DK: You can tell; there’s a physical engagement in the works.
PD: The paintings are quite physical themselves, too; they require some physicality to make them.
DK: What keeps drawing you back to landscape as a subject?
PD: It’s like painting space—it gives you room. There are areas where you’re not constricted by detail. You can kind of make it up, and there’s an abstract quality to it.
DK: What tends to prompt a painting?
PD: As a painter, you are always seeking something to paint. I’m thinking about it constantly. I’m taking lots of pictures—I’ve always done that, long before the time of digital photography—not just in the landscape or in the city but also taking pictures of pictures in magazines, of postcards, taking pictures of fragments of things. It’s a slow process of the time being right for something to emerge into a painting.
I went to the zoo the other day. They just acquired three new lions and I took my son. The lions were caged in a pretty mean enclosure, I thought—not a very nice enclosure. But the enclosure reminded me of other paintings I’ve made. Now I’m thinking about making this painting with a lion in it, which also in a way connects to another painting I made, which had a lion from a flag on it. There are all sorts of connections. It’s often seeing images or situations in the real world that remind you of your own work in a funny way. Once you’ve been painting for so many years, it’s rare that you take something completely cold and say, “I’m going to make a painting out of this.” It usually has some reference to something you’ve done before, and that’s why you’re attracted to it. Of course there are one-offs that come into play, and that’s also very interesting. But they don’t come about so often.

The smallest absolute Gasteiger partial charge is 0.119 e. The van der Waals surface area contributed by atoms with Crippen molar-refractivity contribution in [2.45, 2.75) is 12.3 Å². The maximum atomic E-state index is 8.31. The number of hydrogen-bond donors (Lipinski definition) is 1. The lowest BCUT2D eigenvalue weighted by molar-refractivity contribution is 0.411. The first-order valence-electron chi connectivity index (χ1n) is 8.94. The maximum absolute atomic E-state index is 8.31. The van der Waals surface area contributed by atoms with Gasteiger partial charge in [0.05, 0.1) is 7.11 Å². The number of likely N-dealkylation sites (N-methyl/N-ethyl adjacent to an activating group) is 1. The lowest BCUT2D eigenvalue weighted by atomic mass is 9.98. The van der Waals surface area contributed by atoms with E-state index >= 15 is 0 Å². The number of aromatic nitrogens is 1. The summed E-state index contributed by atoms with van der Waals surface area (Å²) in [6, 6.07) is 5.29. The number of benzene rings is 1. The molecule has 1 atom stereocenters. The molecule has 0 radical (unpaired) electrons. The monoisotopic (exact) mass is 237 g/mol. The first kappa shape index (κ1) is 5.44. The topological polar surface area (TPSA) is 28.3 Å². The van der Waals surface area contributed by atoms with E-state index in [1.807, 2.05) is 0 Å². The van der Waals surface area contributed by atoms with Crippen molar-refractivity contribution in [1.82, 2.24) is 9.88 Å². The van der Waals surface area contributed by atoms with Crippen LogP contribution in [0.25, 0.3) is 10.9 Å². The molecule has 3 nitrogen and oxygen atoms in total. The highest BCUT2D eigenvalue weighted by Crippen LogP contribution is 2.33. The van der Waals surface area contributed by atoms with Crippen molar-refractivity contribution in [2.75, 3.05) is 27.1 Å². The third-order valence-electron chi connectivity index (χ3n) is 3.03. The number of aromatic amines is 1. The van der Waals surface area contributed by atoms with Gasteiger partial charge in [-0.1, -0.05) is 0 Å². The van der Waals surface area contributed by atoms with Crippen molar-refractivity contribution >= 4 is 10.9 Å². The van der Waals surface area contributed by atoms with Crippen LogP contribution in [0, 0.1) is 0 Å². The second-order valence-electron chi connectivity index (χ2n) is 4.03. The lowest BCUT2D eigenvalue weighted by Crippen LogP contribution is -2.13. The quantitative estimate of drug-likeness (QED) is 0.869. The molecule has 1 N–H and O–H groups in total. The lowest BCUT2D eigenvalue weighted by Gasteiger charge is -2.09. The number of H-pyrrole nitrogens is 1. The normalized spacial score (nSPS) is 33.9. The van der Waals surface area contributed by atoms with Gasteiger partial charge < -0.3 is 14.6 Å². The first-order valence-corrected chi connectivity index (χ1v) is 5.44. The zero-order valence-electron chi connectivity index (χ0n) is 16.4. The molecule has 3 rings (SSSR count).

DK: Do you draw?
PD: I sketch crudely, thumbnail sketches that might be the beginning of something. I don’t sit down and draw things from nature; it’s more about drawing ideas.
DK: Are you ever tempted by other media—to make something that’s not a painting?
PD: I sometimes think about it, but I’ve never really gotten beyond that. I collect driftwood and I think, Maybe I’ll make a sculpture. But then in the end it just remains driftwood; it looks too good as it is.
DK: Can we talk about the painting of serial motifs, recurring subject matter that both you and someone like Edvard Munch use?
PD: Years ago I read an essay by Peter Schjeldahl called the “Greatest Hits of Edvard Munch.” It was quite interesting, the way that Munch basically had his stock images that he would go back to; he couldn’t escape them. He was obviously drawn to specific photographs. He went back to the same ones. I can empathize with that. Only certain things are important to the individual artist.
DK: What things?
PD: I’m thinking about in Munch’s case and also in mine. For instance, my painting Lapeyrouse Wall, of a guy walking along a wall with an umbrella—there are other ways I could have done that. And I did approach the figure in different ways, in a lot of the studies. But when it came to the final painting or etchings—and I’ve done a few versions of the painting too—I tend to use that same exact pose because it’s the one that I thought said it for me. There’s so many ways to draw a figure, so many different poses, and body language in painting is so important.
This article was published in the July 2013 issue of Modern Painters.